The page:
Flexibility is designed-in to the new cabin, so that airlines who initially select a nine-abreast 3-3-3 economy section could easily upgrade it in the future to the new 10-abreast layout. This flexibility is made possible the same seat rails, tracks and IFE interfaces will fit either nine or 10 abreast seating – without needing to change the floor attachment interfaces when changing the seats from one to the other.

Flexibility also applies to the supporting floor panels of the original A350 design – which were already sized for future higher seat densities, such as with the new 10-abreast option. Likewise, the aircraft’s plentiful air-conditioning flow capacity is matched for extra passengers, so no change was needed here either.

Retaining all the benefits of the original A350 Airspace cabin

In parallel, uprated insulation in the new sidewalls ensure that the acoustic and thermal insulation properties remain at the same industry-leading levels as before – and therefore the A350 remains the quietest aircraft in its category. The A350 is also renowned for having near-vertical sidewalls – thanks in part to its carbon-fibre fuselage construction which permits a non-circular fuselage cross-section. Passengers will therefore be pleased that the enlarged cabin cross-section retains this vertical sidewall feature, in particular so that the extra width is available at hip, shoulder and also at head level. Another benefit of the CFRP fuselage construction is the lower (6,000ft) cabin altitude pressure combined with improved humidity levels during cruise – leading to less overall passenger fatigue.

Longer cabin – larger galley & lavatory areas for improved cabin crew workspace and enhanced in-flight passenger service

In addition to the four-inch cabin width increase, Airbus engineers have also reclaimed 35 more inches of cabin length. This has been achieved by slightly shifting forwards the cockpit wall and optimising monument arrangements, while at the back of the aircraft, behind the last set of doors, the rear pressure bulkhead (RPB) has been repositioned by one frame rearwards – thus making extra space for an even larger rear galley area.

The resulting new redesigned monuments provide additional flexibility and catering capacity for operators, as well as improved working areas for flight crews. For example, the increased monument floor space available in the front-left area (forward Door1L) allows for up to four trolleys (previously three). Alternatively, a 50-inch wide PRM-capable, premium lavatory can now be installed there, sufficiently wide and also with a ramp for direct wheelchair access. It also includes an additional call button, handles plus other PRM-friendly features.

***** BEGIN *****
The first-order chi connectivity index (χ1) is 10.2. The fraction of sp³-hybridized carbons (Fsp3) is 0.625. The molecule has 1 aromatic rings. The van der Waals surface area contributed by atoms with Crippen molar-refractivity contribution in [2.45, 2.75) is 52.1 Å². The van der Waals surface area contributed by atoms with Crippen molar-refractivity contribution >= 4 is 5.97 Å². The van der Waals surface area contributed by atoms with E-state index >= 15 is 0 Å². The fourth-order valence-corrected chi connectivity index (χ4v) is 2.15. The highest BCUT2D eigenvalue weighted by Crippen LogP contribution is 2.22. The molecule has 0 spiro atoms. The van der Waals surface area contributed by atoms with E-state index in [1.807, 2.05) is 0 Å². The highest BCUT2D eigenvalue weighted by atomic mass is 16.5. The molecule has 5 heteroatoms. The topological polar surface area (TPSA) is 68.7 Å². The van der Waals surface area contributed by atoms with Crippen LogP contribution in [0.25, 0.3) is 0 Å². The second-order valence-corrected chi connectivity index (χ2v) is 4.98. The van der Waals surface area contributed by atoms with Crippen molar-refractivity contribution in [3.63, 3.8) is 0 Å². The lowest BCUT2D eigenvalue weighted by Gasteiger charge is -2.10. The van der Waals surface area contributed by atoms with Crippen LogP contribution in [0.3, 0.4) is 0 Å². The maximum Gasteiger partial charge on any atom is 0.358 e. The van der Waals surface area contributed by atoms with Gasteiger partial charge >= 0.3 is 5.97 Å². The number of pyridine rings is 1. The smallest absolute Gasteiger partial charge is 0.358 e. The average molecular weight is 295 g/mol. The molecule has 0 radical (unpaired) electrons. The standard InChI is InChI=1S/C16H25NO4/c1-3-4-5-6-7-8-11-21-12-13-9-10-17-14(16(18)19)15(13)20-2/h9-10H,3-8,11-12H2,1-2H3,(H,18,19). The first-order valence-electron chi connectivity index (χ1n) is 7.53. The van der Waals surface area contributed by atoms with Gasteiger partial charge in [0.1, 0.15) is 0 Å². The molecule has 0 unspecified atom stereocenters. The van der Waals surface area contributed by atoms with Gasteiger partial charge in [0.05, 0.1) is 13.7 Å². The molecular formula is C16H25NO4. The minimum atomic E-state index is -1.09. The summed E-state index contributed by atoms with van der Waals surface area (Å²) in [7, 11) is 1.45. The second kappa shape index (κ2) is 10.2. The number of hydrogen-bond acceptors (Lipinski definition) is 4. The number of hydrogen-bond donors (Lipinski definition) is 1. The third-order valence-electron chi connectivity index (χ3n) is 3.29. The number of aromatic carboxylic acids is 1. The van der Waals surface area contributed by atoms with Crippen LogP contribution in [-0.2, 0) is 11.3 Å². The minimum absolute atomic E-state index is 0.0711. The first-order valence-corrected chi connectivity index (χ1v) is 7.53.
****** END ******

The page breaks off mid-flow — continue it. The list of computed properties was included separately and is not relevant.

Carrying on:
Meanwhile, just opposite, on the right-hand-side (just forward of Door1R) the large galley offers useful worktop space, more space for galley-inserts (GAINS). This was achieved not only by moving the cockpit wall, but also by relocating the staircase to the Flight Crew Rest Compartment (FCRC) – previously in the front-right galley area – to the other side of the adjacent centre galley, aft of Doors1. Overall, the changes to the forward area galleys allow for up to three more trolleys than before, including the optional crew-rest.

When it comes to the rear galley area, the A350 cabin now brings the possibility of eXtra Large (“XL”) galleys that allow for up to six additional trolleys with an increase in floor surface area as well as effective working area for crews. Once again, flexibility is part of the A350, which is enhanced thanks to the extra space resulting from moving the RPB further back. The result is that it is now possible to offer airlines a new “V-shape XL Galley”, or an “ICE XL Galley” (ICE = Increased Cabin Efficiency). The latter can incorporate two lavatories – one either side (as did the previous ICE Galley), thus freeing-up extra space in the revenue passenger cabin in front of Doors4.

Electro-dimmable windows – blocks 99.999% of light, reduces weight and is easy to maintain

Now that electro-dimmable window (EDW) technology has matured, Airbus is pleased to offer this solution to its customers of the newest version of the A350 Family now being delivered. Compared with previous designs, the latest generation of EDWs, developed by Gentex, darken twice as fast and become 100 times darker than the original version. In addition, they can now effectively block more than 99.999% of visible light as well as the infra-red energy from the sun (which also helps to keep the cabin interior cooler and thus reduce the load on the air-conditioning system). STARLUX Airlines, headquartered in Taipei, is the first operator to select these devices for its newly-delivered A350 aircraft.

The new EDWs also provide more comfort to passengers by allowing individual dimming of their windows while still looking outside if they wish. The windows also bring advantages for maintenance crews since they can be easily and quickly unclipped from the window bezels using a special tool (and without having to remove any seat or sidewall panels) and immediately swapped-out with a serviced replacement insert – which also makes for a fast turnaround.